Many people dream of moving out of the city to the British countryside – but which areas offer the best lifestyle?
A new survey from Halifax has revealed the best rural areas for quality of life. Below, you can find out the countryside locations that top the charts for factors such as housing, employment, leisure, environment, education, health and wellbeing.
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The best rural areas to live in 2018
Scotland’s Orkney Islands (pictured above) topped the rankings for the best quality of life in a rural area, the Halifax survey found.
Encompassing around 70 islands, the Orkney area is home to over 20,000 people. This area was top-rated for its low unemployment and high spending on education, with residents reporting above-average happiness and satisfaction levels.
Rutland in the East Midlands came second, with the highest average life expectancy (82 for men and 85 for women), and 97% of its residents reporting being in good health.
You can explore the top five rural areas in our gallery below.
In addition to Orkney, Scotland had another spot in the top 50 with the Shetland Islands (number 41). Monmouthshire was the best-rated region in Wales, coming in at number 19 in the rankings.
Overall, the East and South West of England claimed 10 spots each in the top 50, while the South East claimed nine.
You can see the full top 50 on the map below, or search our table to see if your area made the list.
Which areas have the best lifestyle?
When deciding where to live, it’s important to consider what’s most important to your lifestyle.
Some rural communities are beautiful but don’t offer many job opportunities – but the Orkney Islands have an employment rate of 87%. Meanwhile, residents in Waverley, Surrey, enjoyed the highest salaries of all rural areas, with average earnings of £921 per week.
If you crave solitude, the Western Isles and the Highland regions have the lowest population density in Britain, with just nine people per square kilometre, compared with a national average of 276.
The Western Isles also has the lowest traffic of any rural area, with 80 cars per square kilometre, compared with the national average of 9,729. The area also has the lowest burglary rate per 10,000 people (2.2).
For overall wellbeing, Craven in North Yorkshire could not be beaten, with residents reporting the highest life satisfaction (8.5 out of 10 compared to a national average of 7.7) and happiness ratings (8.3 compared to 7.5), as well as the lowest levels of anxiety (two out of 10 versus the average of 2.9).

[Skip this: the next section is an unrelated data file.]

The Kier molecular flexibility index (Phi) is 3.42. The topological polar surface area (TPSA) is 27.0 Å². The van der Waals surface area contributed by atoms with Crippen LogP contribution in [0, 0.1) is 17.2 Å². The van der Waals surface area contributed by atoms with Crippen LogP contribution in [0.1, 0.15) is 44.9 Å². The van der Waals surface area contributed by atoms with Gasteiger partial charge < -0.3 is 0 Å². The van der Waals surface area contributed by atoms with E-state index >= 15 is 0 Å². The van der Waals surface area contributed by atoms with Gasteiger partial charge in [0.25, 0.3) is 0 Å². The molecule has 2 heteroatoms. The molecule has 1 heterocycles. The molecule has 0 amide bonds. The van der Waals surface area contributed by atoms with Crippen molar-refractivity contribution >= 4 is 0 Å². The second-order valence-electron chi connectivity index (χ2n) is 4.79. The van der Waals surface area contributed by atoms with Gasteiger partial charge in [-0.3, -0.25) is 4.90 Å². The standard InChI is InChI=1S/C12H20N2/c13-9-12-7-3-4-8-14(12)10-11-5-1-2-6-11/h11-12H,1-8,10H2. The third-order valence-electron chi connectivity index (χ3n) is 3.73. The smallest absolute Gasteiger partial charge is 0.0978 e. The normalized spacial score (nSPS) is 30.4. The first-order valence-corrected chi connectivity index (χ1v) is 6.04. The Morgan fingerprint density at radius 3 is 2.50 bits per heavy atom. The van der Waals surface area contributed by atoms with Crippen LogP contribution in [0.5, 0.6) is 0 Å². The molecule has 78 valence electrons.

Finding the best place to live
Choosing where to buy a home is a major decision, so it’s worth weighing your options up carefully –especially in rural communities, where you may only have a limited choice of schools and amenities.
Here are some questions you should ask yourself before house-hunting in an area:
- What will my daily commute look like? Work out how long it would take you and your family to travel every day, whether that’s for work or school. Also, take into account proximity to family and friends, and any regular activities you attend. Don’t forget that rush-hour traffic can cause significant delays, so test out the routes around the time you’d normally be travelling.
- What are my transport options? If you’re buying in a rural area, you might have limited access to public transport – so think carefully about whether local bus routes or train stations will meet your family’s needs. Even if you plan to use your car, consider how easy it is to connect to major roads or highways, and whether there’s a risk of local roads being cut off by flooding or snow.
- How well-rated are the local schools? In country areas, you might find that catchment areas are much larger than in the city. You can check the Ofsted website to find local schools and see how they measure up.
- Does the area offer the right amenities? When you’re buying in a rural area, make sure it offers the services you need – especially if you need specialist medical care. This is also worthwhile if there’s a particular sport or activity you enjoy, as you may find the nearest club is several towns away.
- What is the local environment like? Many people choose the countryside for its clean air and lack of pollution, but this may not apply if you end up moving close to a busy motorway. Explore the neighbourhood to see if there are any potential environmental hazards, including factories, industrial zones or major arterial roads.
- How have property values grown? If you’re hoping your home will grow in equity, consider how the market has previously performed – but keep in mind that past growth is no guarantee for the future. Many factors can affect property prices in a particular area, including new developments, buyer demand and economic conditions.
For more information, you can see our guide to finding the best places to live.
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